November 11, 2020 Special Dispatch No. 9023

Senior Saudi Journalist 'Abd Al-Rahman Al-Rashed: Biden Will Oppose Iran's Expansion And Its Constant Threat To The U.S. Allies In The Region

November 11, 2020
Saudi Arabia | Special Dispatch No. 9023

In a November 10, 2020 article in the English-language website of the Al-Arabiya network, 'Abd Al-Rahman Al-Rashed, the network's former director and former editor-in-chief of the daily Al-Sharq Al-Awsat, expresses cautious optimism regarding Joe Biden's electoral win and its implications for the Gulf countries. Al-Rashed assesses that Biden will oppose Iran's expansion and its constant threat to the U.S. allies in the region. The American president-elect, he says, has acknowledged that the nuclear deal with Iran has two major flaws: first, that it does not include Iran's ballistic missile program, and second, that it does nothing to curb Iran's quest for influence and control of areas such as Lebanon, Syria, Iraq, the Gulf, Yemen and Afghanistan. Al-Rashed predicts that Biden will not renew the deal without fixing these flaws, and adds that an amended deal will be better for the region than no deal at all, since Iran is a formidable enemy and peace with it is preferable to confrontation.

Al-Rashed states further that some major developments of Trump's era will persist during the Biden administration, namely, the alliance between the four countries of the Arab Quartet (Saudi Arabia, Egypt, the UAE and Bahrain), as well as the alliance between the Gulf states and Israel in the face of Iran. Qatar, Turkey and Iran will no doubt try to dismantle these alliances, he says, but they will not succeed.

'Abd Al-Rahman Al-Rashed (Source:

The following is his article:

"Countering Iran's antagonism has marked the policy of the Gulf states for nearly four decades, and remains the key factor for consideration when setting policies and forming alliances. The preemptive step taken by the UAE and Bahrain, through establishing full relations with Israel, paved the way for dealing with upcoming changes, including the new U.S. presidency.

"There are certain Gulf-Israeli cross-cutting issues while other areas remain controversial. The common enemy of the Gulf and Israel today is the Tehran regime, which explicitly threatens the security and existence of both Israel and the Gulf countries and has built its military plan on this basis. A Joe Biden presidency will oppose Iran's expansion on the ground and its constant threat to US allies in the region.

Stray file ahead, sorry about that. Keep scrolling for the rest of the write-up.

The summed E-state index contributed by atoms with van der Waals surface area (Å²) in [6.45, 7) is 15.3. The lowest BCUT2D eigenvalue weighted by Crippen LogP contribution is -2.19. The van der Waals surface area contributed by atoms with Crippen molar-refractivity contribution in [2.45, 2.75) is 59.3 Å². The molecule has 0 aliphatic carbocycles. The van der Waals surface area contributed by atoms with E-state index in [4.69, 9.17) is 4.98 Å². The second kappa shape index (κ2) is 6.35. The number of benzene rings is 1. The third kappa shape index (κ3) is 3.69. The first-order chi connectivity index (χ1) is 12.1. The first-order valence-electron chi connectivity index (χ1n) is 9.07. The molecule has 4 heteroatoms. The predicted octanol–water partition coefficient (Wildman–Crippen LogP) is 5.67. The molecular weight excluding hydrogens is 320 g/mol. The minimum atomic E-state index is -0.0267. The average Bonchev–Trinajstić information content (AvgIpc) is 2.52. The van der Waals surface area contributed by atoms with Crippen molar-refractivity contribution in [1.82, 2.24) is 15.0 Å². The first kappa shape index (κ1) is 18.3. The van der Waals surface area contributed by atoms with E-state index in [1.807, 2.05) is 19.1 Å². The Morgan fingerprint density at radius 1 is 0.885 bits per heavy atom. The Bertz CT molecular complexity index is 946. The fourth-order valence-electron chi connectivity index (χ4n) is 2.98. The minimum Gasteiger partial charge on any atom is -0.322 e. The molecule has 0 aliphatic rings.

"Biden pinpointed the two mistakes made by former President Barack Obama's team when they negotiated with Iran and signed the nuclear deal. The first is that Iran's nuclear obligations under the agreement do not prevent it from building a ballistic system, which is a serious flaw. There are now only five years left in the period of time in which Iran is not allowed to enrich uranium. A short stint for a regime that is patient and unwavering in its resolve to build and own nuclear weapons.

"The second is that the deal did nothing to put the brakes on Iran's threat to the region with its conventional weapons and its quest for influence and control of areas such as Lebanon, Syria, Iraq, the Gulf, Yemen, Afghanistan, and others.

"I cannot imagine peace with Iran without amending the deal, and Biden has reiterated this position on many occasions, directing his words to the Iranians who were paying close attention to his statements during the election campaign. He clearly stated that he would not revive the nuclear deal without amending it, explicitly stipulating the security of his allies as a condition.

"For the Gulf states, Biden's policy, if implemented, would certainly be better than Trump's. Iran is an imposing neighbor, and coexisting with it within the framework of a peace agreement with a strong backer is better for the Gulf than confrontation, which would impact the stability of the entire region, as well as affecting its economy and prosperity. Tehran has proven itself to be untrustworthy, even towards the Americans who assumed Iran's goodwill, only to have 10 US Navy sailors captured by Iranian forces late in the Obama era. This despite the fact he’s the only US president to give Iran such an unprecedented opportunity since the souring of relations by the Iran hostage crisis in 1980. What Iran did in Baghdad also threatened US interests, which considers Iraq a keystone in its strategy in the region. Two new realities created in the Trump era will continue during the Biden administration, the first of which is the political bloc of Saudi Arabia, Egypt, the Emirates and Bahrain, which represents an economic, human and of course political alliance.

"The second is the UAE's agreement with Israel in the face of Iran. Qatar will once more try to dismantle this coalition, and it will not succeed. Iran and Turkey, despite their attempts to work together against the Quartet (Saudi, Egypt, UAE and Bahrain), are facing difficulties due to competition and differing expectations between Tehran and Ankara, in addition to the economic hardships they are undergoing.

"The dynamic of conflict today between the poles of Riyadh, Tehran and Ankara may recede with the arrival of Biden to the US presidency, if he succeeds in getting a grip on Turkey's problematic ambitions that threaten the countries of the region and Europe.

"Ankara tried and failed to impose a new reality in the eastern Mediterranean and Libya preceding the American elections. Tehran will also seek to calm tensions with Washington and its allies in preparation for ending harsh sanctions against it, or otherwise run the risk of internal collapse.

"Given all this, I feel cautiously optimistic about Biden's win, without underestimating the challenges his administration may raise in the future, which I will cover in an upcoming article."

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